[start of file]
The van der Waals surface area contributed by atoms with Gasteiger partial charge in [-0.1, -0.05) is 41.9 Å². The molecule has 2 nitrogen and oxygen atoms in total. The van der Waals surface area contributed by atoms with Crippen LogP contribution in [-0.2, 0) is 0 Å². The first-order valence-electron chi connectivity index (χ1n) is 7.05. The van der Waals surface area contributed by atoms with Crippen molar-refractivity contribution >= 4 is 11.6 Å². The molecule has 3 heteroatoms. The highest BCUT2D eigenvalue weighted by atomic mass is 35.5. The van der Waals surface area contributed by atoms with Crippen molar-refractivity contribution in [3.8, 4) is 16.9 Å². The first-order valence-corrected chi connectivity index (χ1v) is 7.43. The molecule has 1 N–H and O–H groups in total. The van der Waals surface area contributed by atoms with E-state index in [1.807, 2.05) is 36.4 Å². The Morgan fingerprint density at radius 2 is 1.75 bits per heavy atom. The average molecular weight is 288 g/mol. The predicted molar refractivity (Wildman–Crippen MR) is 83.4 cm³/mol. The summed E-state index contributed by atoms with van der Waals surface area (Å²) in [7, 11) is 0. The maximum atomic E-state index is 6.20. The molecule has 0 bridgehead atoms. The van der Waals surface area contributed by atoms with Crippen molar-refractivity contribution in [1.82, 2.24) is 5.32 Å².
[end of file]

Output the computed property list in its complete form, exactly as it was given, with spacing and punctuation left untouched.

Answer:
The van der Waals surface area contributed by atoms with Gasteiger partial charge in [-0.1, -0.05) is 41.9 Å². The molecule has 2 nitrogen and oxygen atoms in total. The van der Waals surface area contributed by atoms with Crippen LogP contribution in [-0.2, 0) is 0 Å². The first-order valence-electron chi connectivity index (χ1n) is 7.05. The van der Waals surface area contributed by atoms with Crippen molar-refractivity contribution >= 4 is 11.6 Å². The molecule has 3 heteroatoms. The highest BCUT2D eigenvalue weighted by atomic mass is 35.5. The van der Waals surface area contributed by atoms with Crippen molar-refractivity contribution in [3.8, 4) is 16.9 Å². The first-order valence-corrected chi connectivity index (χ1v) is 7.43. The molecule has 1 N–H and O–H groups in total. The van der Waals surface area contributed by atoms with E-state index in [1.807, 2.05) is 36.4 Å². The Morgan fingerprint density at radius 2 is 1.75 bits per heavy atom. The average molecular weight is 288 g/mol. The predicted molar refractivity (Wildman–Crippen MR) is 83.4 cm³/mol. The summed E-state index contributed by atoms with van der Waals surface area (Å²) in [7, 11) is 0. The maximum atomic E-state index is 6.20. The molecule has 0 bridgehead atoms. The van der Waals surface area contributed by atoms with Crippen molar-refractivity contribution in [1.82, 2.24) is 5.32 Å².